One of the often-repeated maxims of network security is that one should never place so much trust in a single security component that its failure causes a catastrophic security breach. OpenVPN provides several mechanisms to add additional security layers to hedge against such an outcome.
The tls-auth directive adds an additional HMAC signature to all SSL/TLS handshake packets for integrity verification. Any UDP packet not bearing the correct HMAC signature can be dropped without further processing. The tls-auth HMAC signature provides an additional level of security above and beyond that provided by SSL/TLS. It can protect against:
- DoS attacks or port flooding on the OpenVPN UDP port.
- Port scanning to determine which server UDP ports are in a listening state.
- Buffer overflow vulnerabilities in the SSL/TLS implementation.
- SSL/TLS handshake initiations from unauthorized machines (while such handshakes would ultimately fail to authenticate, tls-auth can cut them off at a much earlier point).
Using tls-auth requires that you generate a shared-secret key that is used in addition to the standard RSA certificate/key:
openvpn --genkey --secret ta.key
This command will generate an OpenVPN static key and write it to the file ta.key. This key should be copied over a pre-existing secure channel to the server and all client machines. It can be placed in the same directory as the RSA .key and .crt files.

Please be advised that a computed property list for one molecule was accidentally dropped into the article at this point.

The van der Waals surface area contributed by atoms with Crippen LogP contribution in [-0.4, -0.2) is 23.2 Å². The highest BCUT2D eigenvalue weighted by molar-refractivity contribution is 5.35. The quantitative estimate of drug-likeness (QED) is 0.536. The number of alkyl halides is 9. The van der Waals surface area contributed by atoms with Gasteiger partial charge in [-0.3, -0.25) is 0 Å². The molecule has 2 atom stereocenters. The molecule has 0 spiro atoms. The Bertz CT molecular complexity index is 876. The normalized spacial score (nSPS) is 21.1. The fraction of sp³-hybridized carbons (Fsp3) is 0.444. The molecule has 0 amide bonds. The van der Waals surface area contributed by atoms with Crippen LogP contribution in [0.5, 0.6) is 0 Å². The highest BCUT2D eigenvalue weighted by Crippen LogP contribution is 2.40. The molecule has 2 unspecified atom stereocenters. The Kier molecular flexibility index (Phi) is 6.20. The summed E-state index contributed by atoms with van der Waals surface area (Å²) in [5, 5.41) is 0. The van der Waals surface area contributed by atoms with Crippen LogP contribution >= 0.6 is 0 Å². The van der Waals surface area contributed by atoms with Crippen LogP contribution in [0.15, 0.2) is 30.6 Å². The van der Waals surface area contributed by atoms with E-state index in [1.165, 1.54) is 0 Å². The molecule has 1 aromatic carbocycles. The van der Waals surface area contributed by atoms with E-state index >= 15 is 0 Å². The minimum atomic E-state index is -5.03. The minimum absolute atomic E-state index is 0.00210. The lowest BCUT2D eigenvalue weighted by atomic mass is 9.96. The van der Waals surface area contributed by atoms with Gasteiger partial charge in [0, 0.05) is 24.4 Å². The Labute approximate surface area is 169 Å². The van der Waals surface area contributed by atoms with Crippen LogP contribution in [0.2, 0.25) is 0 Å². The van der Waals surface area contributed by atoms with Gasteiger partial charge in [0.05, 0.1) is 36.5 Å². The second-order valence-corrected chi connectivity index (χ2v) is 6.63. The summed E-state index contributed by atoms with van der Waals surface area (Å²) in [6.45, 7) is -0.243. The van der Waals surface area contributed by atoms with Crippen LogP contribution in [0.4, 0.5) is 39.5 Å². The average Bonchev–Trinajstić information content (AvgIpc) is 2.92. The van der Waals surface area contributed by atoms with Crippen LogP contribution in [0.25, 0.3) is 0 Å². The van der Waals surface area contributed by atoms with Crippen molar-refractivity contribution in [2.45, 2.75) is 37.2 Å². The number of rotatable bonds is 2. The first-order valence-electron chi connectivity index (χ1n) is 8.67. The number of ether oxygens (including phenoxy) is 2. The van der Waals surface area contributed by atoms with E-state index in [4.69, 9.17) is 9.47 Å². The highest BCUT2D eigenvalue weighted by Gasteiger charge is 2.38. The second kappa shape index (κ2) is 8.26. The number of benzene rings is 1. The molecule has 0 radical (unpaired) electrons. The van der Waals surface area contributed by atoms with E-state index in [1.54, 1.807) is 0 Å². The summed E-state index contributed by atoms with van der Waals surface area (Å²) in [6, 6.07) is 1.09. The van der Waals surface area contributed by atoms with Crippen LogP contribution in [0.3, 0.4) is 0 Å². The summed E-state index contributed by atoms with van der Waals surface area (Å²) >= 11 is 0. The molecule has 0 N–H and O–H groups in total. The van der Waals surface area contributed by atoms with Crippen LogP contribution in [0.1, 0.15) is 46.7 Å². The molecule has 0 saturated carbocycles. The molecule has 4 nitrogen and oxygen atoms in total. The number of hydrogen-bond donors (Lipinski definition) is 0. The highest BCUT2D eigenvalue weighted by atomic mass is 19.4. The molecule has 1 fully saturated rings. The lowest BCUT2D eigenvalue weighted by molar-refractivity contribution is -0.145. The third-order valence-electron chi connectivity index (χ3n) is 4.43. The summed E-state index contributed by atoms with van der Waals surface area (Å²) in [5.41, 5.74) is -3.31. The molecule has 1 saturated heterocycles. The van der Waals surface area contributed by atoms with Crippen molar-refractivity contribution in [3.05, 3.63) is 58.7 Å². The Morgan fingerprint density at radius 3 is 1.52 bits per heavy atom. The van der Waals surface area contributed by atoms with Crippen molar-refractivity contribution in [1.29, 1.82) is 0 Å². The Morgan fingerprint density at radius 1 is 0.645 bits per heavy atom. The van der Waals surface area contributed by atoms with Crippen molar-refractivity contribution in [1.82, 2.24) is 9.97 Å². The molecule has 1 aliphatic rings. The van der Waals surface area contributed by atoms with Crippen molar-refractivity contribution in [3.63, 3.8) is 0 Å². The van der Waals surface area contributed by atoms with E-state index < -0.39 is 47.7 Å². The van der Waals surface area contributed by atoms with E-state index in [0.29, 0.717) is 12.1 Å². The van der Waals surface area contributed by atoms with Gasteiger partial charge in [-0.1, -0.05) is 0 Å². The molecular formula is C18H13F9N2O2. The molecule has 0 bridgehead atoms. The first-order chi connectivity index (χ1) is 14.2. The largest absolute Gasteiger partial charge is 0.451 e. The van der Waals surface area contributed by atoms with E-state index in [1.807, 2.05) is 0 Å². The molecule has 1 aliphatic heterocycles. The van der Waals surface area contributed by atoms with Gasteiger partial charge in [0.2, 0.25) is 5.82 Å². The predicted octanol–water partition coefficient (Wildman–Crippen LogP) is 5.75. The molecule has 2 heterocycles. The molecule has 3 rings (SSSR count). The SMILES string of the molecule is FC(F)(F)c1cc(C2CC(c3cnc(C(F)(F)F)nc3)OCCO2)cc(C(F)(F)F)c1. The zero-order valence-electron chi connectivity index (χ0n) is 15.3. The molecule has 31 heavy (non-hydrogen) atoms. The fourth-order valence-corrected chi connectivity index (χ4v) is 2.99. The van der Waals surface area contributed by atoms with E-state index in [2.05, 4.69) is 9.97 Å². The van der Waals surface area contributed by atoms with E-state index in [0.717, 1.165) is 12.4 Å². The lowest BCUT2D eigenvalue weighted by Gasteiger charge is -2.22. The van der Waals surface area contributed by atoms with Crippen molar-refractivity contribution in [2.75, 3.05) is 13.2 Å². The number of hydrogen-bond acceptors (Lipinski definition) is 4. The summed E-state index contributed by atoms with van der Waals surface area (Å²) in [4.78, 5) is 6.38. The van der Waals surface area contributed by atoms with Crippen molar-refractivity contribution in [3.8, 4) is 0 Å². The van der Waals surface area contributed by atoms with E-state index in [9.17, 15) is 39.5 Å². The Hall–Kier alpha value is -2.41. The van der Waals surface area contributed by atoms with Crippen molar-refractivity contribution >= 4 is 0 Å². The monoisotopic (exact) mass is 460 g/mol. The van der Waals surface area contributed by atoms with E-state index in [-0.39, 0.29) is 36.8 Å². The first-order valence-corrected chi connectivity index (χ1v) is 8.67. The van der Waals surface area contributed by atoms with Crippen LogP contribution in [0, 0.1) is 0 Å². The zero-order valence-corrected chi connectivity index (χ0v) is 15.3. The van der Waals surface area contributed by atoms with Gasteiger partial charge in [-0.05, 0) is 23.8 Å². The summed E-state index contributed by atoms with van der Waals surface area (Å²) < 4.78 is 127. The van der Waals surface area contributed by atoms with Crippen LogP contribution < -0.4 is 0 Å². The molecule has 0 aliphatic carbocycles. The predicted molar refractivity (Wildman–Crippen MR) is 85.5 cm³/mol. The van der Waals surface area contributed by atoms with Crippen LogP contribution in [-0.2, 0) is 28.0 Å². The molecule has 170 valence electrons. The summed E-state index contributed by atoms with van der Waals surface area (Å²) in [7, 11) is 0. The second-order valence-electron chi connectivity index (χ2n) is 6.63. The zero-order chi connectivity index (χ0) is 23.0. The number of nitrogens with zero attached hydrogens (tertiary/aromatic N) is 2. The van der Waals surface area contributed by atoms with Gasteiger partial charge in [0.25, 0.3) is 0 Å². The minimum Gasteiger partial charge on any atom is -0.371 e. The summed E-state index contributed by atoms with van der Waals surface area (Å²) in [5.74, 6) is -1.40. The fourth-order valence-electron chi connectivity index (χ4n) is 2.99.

In the server configuration, add:
tls-auth ta.key 0
In the client configuration, add:
tls-auth ta.key 1
While OpenVPN allows either the TCP or UDP protocol to be used as the VPN carrier connection, the UDP protocol will provide better protection against DoS attacks and port scanning than TCP:
user/group (non-Windows only)
OpenVPN has been very carefully designed to allow root privileges to be dropped after initialization, and this feature should always be used on Linux/BSD/Solaris. Without root privileges, a running OpenVPN server daemon provides a far less enticing target to an attacker.
user nobody group nobody
Unprivileged mode (Linux only)
On Linux OpenVPN can be run completely unprivileged. This configuration is a little more complex, but provides best security.
In order to work with this configuration, OpenVPN must be configured to use iproute interface, this is done by specifying –enable-iproute2 to configure script. sudo package should also be available on your system.
This configuration uses the Linux ability to change the permission of a tun device, so that unprivileged user may access it. It also uses sudo in order to execute iproute so that interface properties and routing table may be modified.
- Write the following script and place it at: /usr/local/sbin/unpriv-ip:
#!/bin/sh sudo /sbin/ip $*
- Execute visudo, and add the followings to allow user ‘user1’ to execute /sbin/ip:
user1 ALL=(ALL) NOPASSWD: /sbin/ip
- You can also enable a group of users with the following command:
%users ALL=(ALL) NOPASSWD: /sbin/ip
- Add the following to your OpenVPN configuration: